Environment Matters Autumn/Winter 2023
Fuel to the fire Now is the time to Get Ready for bushfire season.
Rural Fire Service Bushfire Safety Officer Jessica Eadie said preparations had commenced for the upcoming 2023 fire season. “We’ve had three years of La Nina, which has had a considerable impact on the accumulation of vegetation such as grass, undergrowth, leaves, bark and branches,” she said. The ongoing rain has also provided few opportunities to reduce these fuel loads due to weather and issues like vehicles bogging. “It means the next fire season there is likely to be an increase due to those factors,” Ms Eadie said. “We could see some high intensity fires too, depending on that growth of vegetation.” Ms Eadie is with a new bushfire mitigation unit which assists and advises landowners and partner agencies on larger scale burns. “Hazard reduction burns are one of the most effective ways to reduce bushfire risk,” she said. “Other strategies include fire breaks or fire trails, having firefighting equipment on hand and creating property fire management plans. “A well-prepared property is much easier to protect.” Ms Eadie said now was a good time for all residents to Get Ready for bushfire season. “You can do simple things around your house such as cleaning your gutters and having available water sources.”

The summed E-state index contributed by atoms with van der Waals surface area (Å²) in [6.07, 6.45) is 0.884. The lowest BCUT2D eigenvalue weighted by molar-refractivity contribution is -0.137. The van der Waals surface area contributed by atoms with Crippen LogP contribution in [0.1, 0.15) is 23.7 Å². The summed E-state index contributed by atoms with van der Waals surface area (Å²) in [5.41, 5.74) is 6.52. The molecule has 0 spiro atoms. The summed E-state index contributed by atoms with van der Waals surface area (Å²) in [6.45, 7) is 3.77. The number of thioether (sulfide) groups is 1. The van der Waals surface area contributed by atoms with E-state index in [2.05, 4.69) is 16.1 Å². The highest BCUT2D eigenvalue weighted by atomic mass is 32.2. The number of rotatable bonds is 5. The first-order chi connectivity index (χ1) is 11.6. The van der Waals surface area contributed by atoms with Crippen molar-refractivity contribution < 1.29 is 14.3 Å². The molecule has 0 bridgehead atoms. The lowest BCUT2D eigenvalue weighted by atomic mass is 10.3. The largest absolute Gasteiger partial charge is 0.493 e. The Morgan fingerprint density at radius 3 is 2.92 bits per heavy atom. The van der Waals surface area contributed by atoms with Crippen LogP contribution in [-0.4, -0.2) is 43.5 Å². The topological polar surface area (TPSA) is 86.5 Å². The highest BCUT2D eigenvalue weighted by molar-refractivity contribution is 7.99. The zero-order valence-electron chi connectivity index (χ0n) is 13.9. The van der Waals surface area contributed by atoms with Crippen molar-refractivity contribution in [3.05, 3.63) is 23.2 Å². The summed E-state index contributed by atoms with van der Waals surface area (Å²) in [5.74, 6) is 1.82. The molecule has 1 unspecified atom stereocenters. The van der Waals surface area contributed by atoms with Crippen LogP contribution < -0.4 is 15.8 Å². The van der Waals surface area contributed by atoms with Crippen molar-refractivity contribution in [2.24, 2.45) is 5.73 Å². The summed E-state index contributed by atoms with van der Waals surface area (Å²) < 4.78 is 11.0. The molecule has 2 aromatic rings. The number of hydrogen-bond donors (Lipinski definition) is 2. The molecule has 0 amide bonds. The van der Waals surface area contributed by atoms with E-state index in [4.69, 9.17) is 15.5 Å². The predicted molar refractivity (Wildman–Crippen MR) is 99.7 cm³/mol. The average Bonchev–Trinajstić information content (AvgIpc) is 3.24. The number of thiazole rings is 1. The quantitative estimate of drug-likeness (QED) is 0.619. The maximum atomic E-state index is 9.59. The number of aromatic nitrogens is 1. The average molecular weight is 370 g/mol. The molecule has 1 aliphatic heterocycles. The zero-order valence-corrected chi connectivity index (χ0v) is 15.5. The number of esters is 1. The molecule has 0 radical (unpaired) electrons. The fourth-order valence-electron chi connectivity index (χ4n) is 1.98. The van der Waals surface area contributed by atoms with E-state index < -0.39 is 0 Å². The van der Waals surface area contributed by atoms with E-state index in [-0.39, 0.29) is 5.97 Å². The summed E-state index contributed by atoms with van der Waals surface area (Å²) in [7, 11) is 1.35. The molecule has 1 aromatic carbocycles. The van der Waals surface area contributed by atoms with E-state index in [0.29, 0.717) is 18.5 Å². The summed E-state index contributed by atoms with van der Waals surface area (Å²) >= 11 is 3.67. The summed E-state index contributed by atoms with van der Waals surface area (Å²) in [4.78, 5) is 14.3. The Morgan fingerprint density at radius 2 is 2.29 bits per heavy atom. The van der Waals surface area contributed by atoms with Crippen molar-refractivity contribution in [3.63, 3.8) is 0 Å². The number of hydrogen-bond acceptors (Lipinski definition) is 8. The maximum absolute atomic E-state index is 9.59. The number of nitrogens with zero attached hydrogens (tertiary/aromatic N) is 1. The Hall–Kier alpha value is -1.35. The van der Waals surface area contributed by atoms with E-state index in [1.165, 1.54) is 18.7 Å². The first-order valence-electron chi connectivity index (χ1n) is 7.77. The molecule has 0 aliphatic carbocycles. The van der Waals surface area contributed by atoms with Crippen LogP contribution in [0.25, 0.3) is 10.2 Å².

COUNCIL HAZARD REDUCTION BURNS Autumn and winter are the peak time for council to do its hazard reduction burns. Council manages more than 6,700 hectares through Enviroplan conservation estates and reserves. These controlled ‘cool’ burns have many benefits for both environment and community. Council advises of hazard reduction burn activity through letters to neighbouring residents and council’s Facebook page.
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